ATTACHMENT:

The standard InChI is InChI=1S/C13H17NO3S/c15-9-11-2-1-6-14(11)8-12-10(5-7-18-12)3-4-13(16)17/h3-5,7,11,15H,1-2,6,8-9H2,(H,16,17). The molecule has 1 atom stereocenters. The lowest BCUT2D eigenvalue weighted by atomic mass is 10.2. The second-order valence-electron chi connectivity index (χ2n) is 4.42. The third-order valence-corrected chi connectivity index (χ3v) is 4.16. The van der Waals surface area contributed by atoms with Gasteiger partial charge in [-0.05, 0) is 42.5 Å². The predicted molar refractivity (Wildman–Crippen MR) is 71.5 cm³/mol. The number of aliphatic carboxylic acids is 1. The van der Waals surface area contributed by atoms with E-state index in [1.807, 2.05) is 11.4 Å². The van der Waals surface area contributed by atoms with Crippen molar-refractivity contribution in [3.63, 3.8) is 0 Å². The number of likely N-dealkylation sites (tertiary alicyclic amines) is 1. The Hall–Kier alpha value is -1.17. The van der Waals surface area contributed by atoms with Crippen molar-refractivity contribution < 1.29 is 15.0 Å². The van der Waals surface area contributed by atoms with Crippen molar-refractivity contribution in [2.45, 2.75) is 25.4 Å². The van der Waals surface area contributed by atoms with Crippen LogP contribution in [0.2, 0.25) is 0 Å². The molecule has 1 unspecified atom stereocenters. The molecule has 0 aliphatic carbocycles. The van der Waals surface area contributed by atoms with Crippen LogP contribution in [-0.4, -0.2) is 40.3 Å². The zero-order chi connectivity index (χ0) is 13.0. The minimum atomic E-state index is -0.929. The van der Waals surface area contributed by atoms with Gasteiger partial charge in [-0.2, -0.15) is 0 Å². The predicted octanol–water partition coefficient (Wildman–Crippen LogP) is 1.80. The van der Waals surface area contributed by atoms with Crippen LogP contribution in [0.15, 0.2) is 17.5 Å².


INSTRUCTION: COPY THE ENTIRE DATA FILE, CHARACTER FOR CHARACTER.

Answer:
The standard InChI is InChI=1S/C13H17NO3S/c15-9-11-2-1-6-14(11)8-12-10(5-7-18-12)3-4-13(16)17/h3-5,7,11,15H,1-2,6,8-9H2,(H,16,17). The molecule has 1 atom stereocenters. The lowest BCUT2D eigenvalue weighted by atomic mass is 10.2. The second-order valence-electron chi connectivity index (χ2n) is 4.42. The third-order valence-corrected chi connectivity index (χ3v) is 4.16. The van der Waals surface area contributed by atoms with Gasteiger partial charge in [-0.05, 0) is 42.5 Å². The predicted molar refractivity (Wildman–Crippen MR) is 71.5 cm³/mol. The number of aliphatic carboxylic acids is 1. The van der Waals surface area contributed by atoms with E-state index in [1.807, 2.05) is 11.4 Å². The van der Waals surface area contributed by atoms with Crippen molar-refractivity contribution in [3.63, 3.8) is 0 Å². The number of likely N-dealkylation sites (tertiary alicyclic amines) is 1. The Hall–Kier alpha value is -1.17. The van der Waals surface area contributed by atoms with Crippen molar-refractivity contribution < 1.29 is 15.0 Å². The van der Waals surface area contributed by atoms with Crippen molar-refractivity contribution in [2.45, 2.75) is 25.4 Å². The van der Waals surface area contributed by atoms with Crippen LogP contribution in [0.2, 0.25) is 0 Å². The molecule has 1 unspecified atom stereocenters. The molecule has 0 aliphatic carbocycles. The van der Waals surface area contributed by atoms with Crippen LogP contribution in [-0.4, -0.2) is 40.3 Å². The zero-order chi connectivity index (χ0) is 13.0. The minimum atomic E-state index is -0.929. The van der Waals surface area contributed by atoms with Gasteiger partial charge in [-0.2, -0.15) is 0 Å². The predicted octanol–water partition coefficient (Wildman–Crippen LogP) is 1.80. The van der Waals surface area contributed by atoms with Crippen LogP contribution in [0.15, 0.2) is 17.5 Å².